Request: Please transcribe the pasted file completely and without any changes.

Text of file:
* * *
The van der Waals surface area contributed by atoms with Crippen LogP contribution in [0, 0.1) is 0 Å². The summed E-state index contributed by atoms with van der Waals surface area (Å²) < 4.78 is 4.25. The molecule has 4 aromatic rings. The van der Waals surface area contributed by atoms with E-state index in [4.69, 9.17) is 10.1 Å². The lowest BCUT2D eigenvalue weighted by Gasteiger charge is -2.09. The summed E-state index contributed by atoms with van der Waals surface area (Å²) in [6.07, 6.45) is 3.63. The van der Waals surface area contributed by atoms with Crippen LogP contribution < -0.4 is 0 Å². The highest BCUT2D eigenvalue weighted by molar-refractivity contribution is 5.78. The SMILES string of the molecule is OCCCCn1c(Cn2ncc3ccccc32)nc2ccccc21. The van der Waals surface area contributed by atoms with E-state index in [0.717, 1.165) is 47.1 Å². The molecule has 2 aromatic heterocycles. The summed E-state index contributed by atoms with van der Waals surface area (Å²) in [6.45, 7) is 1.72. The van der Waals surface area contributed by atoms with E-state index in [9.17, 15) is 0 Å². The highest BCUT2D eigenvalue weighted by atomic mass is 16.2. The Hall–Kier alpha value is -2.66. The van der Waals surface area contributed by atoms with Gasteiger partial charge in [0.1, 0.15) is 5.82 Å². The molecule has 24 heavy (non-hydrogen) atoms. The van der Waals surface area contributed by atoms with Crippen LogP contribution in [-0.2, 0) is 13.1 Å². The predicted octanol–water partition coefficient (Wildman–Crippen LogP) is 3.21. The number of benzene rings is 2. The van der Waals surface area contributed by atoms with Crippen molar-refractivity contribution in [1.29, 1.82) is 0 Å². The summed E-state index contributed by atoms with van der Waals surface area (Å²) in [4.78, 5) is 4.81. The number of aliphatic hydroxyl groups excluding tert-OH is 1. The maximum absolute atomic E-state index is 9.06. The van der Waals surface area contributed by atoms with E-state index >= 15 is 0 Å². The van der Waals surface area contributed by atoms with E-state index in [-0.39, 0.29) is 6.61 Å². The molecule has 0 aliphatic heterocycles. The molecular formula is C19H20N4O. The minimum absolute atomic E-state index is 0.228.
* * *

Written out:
The van der Waals surface area contributed by atoms with Crippen LogP contribution in [0, 0.1) is 0 Å². The summed E-state index contributed by atoms with van der Waals surface area (Å²) < 4.78 is 4.25. The molecule has 4 aromatic rings. The van der Waals surface area contributed by atoms with E-state index in [4.69, 9.17) is 10.1 Å². The lowest BCUT2D eigenvalue weighted by Gasteiger charge is -2.09. The summed E-state index contributed by atoms with van der Waals surface area (Å²) in [6.07, 6.45) is 3.63. The van der Waals surface area contributed by atoms with Crippen LogP contribution < -0.4 is 0 Å². The highest BCUT2D eigenvalue weighted by molar-refractivity contribution is 5.78. The SMILES string of the molecule is OCCCCn1c(Cn2ncc3ccccc32)nc2ccccc21. The van der Waals surface area contributed by atoms with E-state index in [0.717, 1.165) is 47.1 Å². The molecule has 2 aromatic heterocycles. The summed E-state index contributed by atoms with van der Waals surface area (Å²) in [6.45, 7) is 1.72. The van der Waals surface area contributed by atoms with E-state index in [9.17, 15) is 0 Å². The highest BCUT2D eigenvalue weighted by atomic mass is 16.2. The Hall–Kier alpha value is -2.66. The van der Waals surface area contributed by atoms with Gasteiger partial charge in [0.1, 0.15) is 5.82 Å². The molecule has 24 heavy (non-hydrogen) atoms. The van der Waals surface area contributed by atoms with Crippen LogP contribution in [-0.2, 0) is 13.1 Å². The predicted octanol–water partition coefficient (Wildman–Crippen LogP) is 3.21. The number of benzene rings is 2. The van der Waals surface area contributed by atoms with Crippen molar-refractivity contribution in [1.29, 1.82) is 0 Å². The summed E-state index contributed by atoms with van der Waals surface area (Å²) in [4.78, 5) is 4.81. The number of aliphatic hydroxyl groups excluding tert-OH is 1. The maximum absolute atomic E-state index is 9.06. The van der Waals surface area contributed by atoms with E-state index >= 15 is 0 Å². The van der Waals surface area contributed by atoms with E-state index in [-0.39, 0.29) is 6.61 Å². The molecule has 0 aliphatic heterocycles. The molecular formula is C19H20N4O. The minimum absolute atomic E-state index is 0.228.